ALAMEDA — Raiders coach Jack Del Rio offered a new theory as to what may have affected a deep Derek Carr pass that fluttered off course to Amari Cooper in the team’s loss to the Kansas City Chiefs.
“The angel in the outfield,” Del Rio said Monday at his weekly news conference, his first time speaking since postgame after the Raiders’ 21-13 loss on Thursday in Kansas City.
“I mean, it moved. You know?,” Del Rio said. “I don’t know if it hit a wire or an angel in the outfield moved it, a gust of wind. I don’t know. It moved.”
The angel in the outfield would be a reference to the 1951 movie “Angels in the Outfield” and a 1994 remake in which angels provide some heavenly assistance on the baseball field.
The play in question was a third-and-7 pass with about nine minutes to go and the Raiders trailing by eight. Carr escaped pressure, stepped into the pocket and fired deep to Cooper, who had gotten a step or two on Kansas City cornerback Marcus Peters. But the ball went off track and Cooper couldn’t get to it.
NBC Sports, which aired the game, has said that was not the case and there’s nothing clear on video — even the all-22 coaches film — to show what may have happened to the ball. Cooper, who seemed to stumble at the last second while going for the ball, said after the game that late movement of the ball is what caused him to not track it properly.
The wind might be the most logical theory. Carr struggled to throw the ball all night and the coaches film seems to show the ball beginning to knuckle on its way up and in theory wind could’ve pushed a wobbly ball off track.
While Del Rio is convinced something funky happened, he’s not willing to blame the loss on the play.
“To me, it was one of so many plays that could’ve gone differently but I’m certainly not sitting here hung up on that play,” he said.
Carr, speaking on his weekly appearance on 95.7 The Game, said he thought the pass was a touchdown when it left his hand.
“It definitely changed direction,” Carr said. “Because when I threw it, in my head, I said, ‘That’s six. That’s a touchdown.’ I knew it was.
“I threw it and I knew Coop was going to catch it and he had a good distance between him and the next defender and he was gone. It definitely changed. You could tell by his reaction at the end of the play as the ball was coming down. It’s crazy how things work. We had a lot of missed opportunities like that. But it is what it is. We just have to own it and deal and move one.”
— With Carr struggling and the running game doing damage, Del Rio openly second-guessed the Raiders’ decision to pass the ball on a key late third-and-1 play.
“I would have liked to have seen us play a little more big boy ball in that game, with the weather, (and) the fact that (Derek) was having an off night,” Del Rio said.
The Raiders were a touchdown and two-point conversion away from a tie with 2:06 remaining when faced with a third-and-1 at the Kansas City 14-yard line.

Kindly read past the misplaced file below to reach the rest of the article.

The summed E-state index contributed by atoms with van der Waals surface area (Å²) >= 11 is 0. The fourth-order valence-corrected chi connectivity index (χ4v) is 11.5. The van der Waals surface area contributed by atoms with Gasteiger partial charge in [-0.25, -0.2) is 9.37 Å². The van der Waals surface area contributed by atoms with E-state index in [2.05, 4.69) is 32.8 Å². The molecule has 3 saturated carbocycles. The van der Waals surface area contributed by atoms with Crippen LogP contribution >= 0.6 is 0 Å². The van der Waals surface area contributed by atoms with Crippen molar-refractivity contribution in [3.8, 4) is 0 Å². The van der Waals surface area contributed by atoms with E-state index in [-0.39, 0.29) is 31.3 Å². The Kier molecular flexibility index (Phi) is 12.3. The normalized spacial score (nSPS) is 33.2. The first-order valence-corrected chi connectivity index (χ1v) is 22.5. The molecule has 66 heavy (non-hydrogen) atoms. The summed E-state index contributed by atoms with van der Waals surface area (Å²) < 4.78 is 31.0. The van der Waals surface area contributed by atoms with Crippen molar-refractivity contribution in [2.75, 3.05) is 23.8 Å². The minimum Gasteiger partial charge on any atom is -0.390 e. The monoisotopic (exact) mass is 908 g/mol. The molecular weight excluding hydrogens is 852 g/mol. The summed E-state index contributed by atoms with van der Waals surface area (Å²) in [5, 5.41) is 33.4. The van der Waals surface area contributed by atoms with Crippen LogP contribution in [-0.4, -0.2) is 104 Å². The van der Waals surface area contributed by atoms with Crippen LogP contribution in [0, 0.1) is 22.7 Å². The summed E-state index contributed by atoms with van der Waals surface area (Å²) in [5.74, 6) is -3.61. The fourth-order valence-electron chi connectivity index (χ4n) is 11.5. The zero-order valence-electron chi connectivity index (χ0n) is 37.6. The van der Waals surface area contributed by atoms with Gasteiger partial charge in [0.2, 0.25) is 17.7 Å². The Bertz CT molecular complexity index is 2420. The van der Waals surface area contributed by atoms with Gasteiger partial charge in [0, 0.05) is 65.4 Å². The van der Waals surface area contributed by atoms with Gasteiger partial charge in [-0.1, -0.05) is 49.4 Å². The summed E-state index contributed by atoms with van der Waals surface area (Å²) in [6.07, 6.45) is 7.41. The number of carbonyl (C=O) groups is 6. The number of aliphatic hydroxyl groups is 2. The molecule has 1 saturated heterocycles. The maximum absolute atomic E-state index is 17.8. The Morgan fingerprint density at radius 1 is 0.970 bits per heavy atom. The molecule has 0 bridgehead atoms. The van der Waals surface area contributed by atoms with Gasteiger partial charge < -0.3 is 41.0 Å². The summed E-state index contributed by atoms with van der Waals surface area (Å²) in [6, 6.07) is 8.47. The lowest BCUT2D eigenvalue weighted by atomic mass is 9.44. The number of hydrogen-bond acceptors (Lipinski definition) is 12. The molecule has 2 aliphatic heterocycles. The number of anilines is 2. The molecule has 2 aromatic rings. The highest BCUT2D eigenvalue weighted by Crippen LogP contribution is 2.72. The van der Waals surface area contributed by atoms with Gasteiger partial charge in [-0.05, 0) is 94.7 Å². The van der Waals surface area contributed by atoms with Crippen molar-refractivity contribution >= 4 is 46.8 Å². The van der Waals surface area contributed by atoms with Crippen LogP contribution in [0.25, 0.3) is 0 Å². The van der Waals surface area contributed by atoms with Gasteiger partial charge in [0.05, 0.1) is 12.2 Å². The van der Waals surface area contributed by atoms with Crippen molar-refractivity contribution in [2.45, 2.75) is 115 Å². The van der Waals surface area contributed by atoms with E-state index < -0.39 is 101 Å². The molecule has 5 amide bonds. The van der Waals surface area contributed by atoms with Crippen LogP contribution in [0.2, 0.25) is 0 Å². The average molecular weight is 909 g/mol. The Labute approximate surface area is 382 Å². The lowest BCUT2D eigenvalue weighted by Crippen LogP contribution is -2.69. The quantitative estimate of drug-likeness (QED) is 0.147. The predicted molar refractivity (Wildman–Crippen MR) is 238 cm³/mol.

Carr threw an incomplete pass intended for Andre Holmes on a fade to the right corner of the end zone. Then on fourth-and-1, right tackle Austin Howard was called for a false start, pushing the ball back to the 19 on fourth-and-6.
Carr threw incomplete to Seth Roberts on the left side, and that was the ballgame.
At that point, Latavius Murray had gained 103 yards on 22 carries and Jalen Richard had 25 yards rushing on that drive alone.
“We had three third-and-ones during the game, and the first two we ran it and got it,” Del Rio said. “It would have made a lot of sense to run it right there.”
Offensive coordinator Bill Musgrave is the Raiders play-caller. Del Rio said when he heard the play call in his headset, he considered using a time out to reconsider and run the ball instead.
However, the Raiders had already used a time out, and Del Rio said he didn’t want to use another. So he decided to go ahead with the pass, figuring the opportunity would be there on fourth-and-1 to run the ball.
“I let the play ride and thought we’d be able to get it on the next snap,” Del Rio said. “It’s one of those things, you play the game, you get these opportunities, and look back . . . at the end of the day, that was one, as a staff, we would have really liked to hand the ball off.”
—Del Rio delivered a loud and clear to punter Marquette King: “He can’t have another penalty.”
King has picked up unsportsmanlike conduct penalties in consecutive games. He was flagged in the loss to the Kansas City Chiefs for chasing down Tyreek Hill and exchanging words after Hill returned one of King’s punt 78 yards for a touchdown. King was also penalized the week before against the Buffalo Bills for celebrating with a penalty flag after the Bills were called for roughing the punter.
The message from Del Rio: enough is enough.
“I’ve allowed him to have his freedom,” Del Rio said. “I want him to express himself. I think that’s when he’s at his best. But we can’t have routine 15-yard penalties out of our punter. We’ve got two in a row, two weeks in a row, and that’s got to come to a stop.”
— Raiders left guard Kelechi Osemele tweeted that he’s made a “full recovery” after missing the game against the Chiefs with an illness.
— Defensive end Mario Edwards Jr. had a “pretty good” first week of practice after returning last week, Del Rio said, and they’ll see “how quick he gets up to speed.” There’s a chance he could return against the Chargers.
— Wide receiver Michael Crabtree has a finger injury similar to Carr’s dislocated right pinkie but Del Rio said he’ll be able to play through it. Del Rio didn’t have any updates though on rookie safety Karl Joseph.